My thoughts on overcoming self-harm.

Discussion in 'Self Harm & Substance Abuse' started by Ai To Hikari, Nov 7, 2013.

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  1. Ai To Hikari

    Ai To Hikari Active Member


    I personally have only used self-harm and a form of training, and have never done it out of hatred for myself (even though I used to hate myself), but I would like to share my thoughts.

    _ Not long ago I stropped altogether.

    Self-harm, it happens when we channel our anger and disappointment for the world on ourselves.

    To all who hurt themselves: It does not have to be this way!
    Do you have something to enjoy?
    Can you see anything you like?
    If so, try and turn that good feeling on yourself. - Just as you do the hate when you cut etc.

    Overcoming self-hatred is a gradual process. It cannot happen overnight.
    But be the observer!
    Find out what makes you hate yourself.
    Find out what makes you want to hurt yourself.
    Then find out what makes you feel good about yourself.
    And eventually associate more with what makes you feel better.

    Sometimes this means giving up on certain things.

    Example: Doe likes music.
    Doe is also a cutter.
    Doe listens to a heavy metal band with dark lyrics.
    Even though Doe likes the music, it makes Doe want to cut.
    The music is making Does condition worse.
    So, for Doe's own good, Doe replaces that band with something that doesn't make Doe want to cut.


    Wishing you all good luck.

    Ai To Hikari.
  2. 4:48psychosis

    4:48psychosis Member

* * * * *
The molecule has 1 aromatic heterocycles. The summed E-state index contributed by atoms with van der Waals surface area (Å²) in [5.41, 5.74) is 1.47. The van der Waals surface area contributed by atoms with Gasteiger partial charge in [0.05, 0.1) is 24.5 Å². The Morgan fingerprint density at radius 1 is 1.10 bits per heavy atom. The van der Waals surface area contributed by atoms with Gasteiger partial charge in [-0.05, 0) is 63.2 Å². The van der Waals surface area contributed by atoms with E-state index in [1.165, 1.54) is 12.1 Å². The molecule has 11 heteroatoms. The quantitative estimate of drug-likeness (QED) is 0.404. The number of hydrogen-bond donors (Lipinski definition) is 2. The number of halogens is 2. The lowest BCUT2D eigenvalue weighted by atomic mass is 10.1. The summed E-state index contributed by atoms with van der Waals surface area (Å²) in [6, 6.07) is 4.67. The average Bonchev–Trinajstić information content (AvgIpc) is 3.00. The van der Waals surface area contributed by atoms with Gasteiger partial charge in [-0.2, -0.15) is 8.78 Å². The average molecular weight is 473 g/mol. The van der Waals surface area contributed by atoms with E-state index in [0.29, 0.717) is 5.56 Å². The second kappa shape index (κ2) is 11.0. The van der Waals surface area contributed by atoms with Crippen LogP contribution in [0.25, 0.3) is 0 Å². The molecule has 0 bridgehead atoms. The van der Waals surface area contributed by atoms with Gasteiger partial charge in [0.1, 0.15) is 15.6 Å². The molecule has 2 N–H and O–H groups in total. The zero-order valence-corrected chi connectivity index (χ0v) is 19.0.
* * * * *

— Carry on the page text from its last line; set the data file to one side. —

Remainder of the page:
I appreciate your intentions and enthusiasm with this thread, but I feel it is an over-simplification of a complex issue.

    There are as many reasons for self-harm as there are the number of people who self-harm. Your example is also an over-simplification, in assuming that the primary trigger for SH is associative identification with an external stimulus.

    I can only speak for myself here, but I don't hate myself, yet I SH, and have done so for a long time.
    For some (most, if the literature on the subject is still up to date), SH is an addiction. I remember reading a great example of describing addiction. It went as follows: hold your breath for as long as you can - until it is unbearable. Now let your breath out. That feeling of relief, release, being able to breathe again etc is possibly the best way of describing an addiction to someone who lacks insight into the addiction.

    SH allows us to breathe, even if only temporarily. Most of us know it is a temporary relief - no more transient than, say, having a drink, chatting with friends, sexual pleasure etc.
    In short, all forms of pleasure are transient - this is what makes them pleasurable (have you ever thought of breathing as a 'pleasurable' activity?). What makes SH seem so bad to the outsider is the very visual destructive nature of its transient 'fix', if you will.

    Again, i'm sure your enthusiasm is appreciated, but your message reads as preachy (no offense meant here) and genuinely lacking in insight, despite the best intentions of it. The reason for this is that you are seeing your reason for no longer SH'ing as the solution to the problem, as opposed to seeing it as the solution to your own problem, and not a universal solution.

    You said 'associate more with what makes you feel better' - I know that for many, this is SH itself. Sometimes I enjoy inflicting pain on myself, and like the sight of my own blood. Therefore, if I were to follow your advice of pursued hedonism (seek what is enjoyable and feels good), i'd be SH'ing almost every waking minute.

    However, i'm hoping someone reads your post and thinks 'oh, that's what I need to do'. If so, then this is great.

    Again, no offense meant
    All best
  3. Ai To Hikari

    Ai To Hikari Active Member


    Of course we need to separate addiction from what is truly good for us.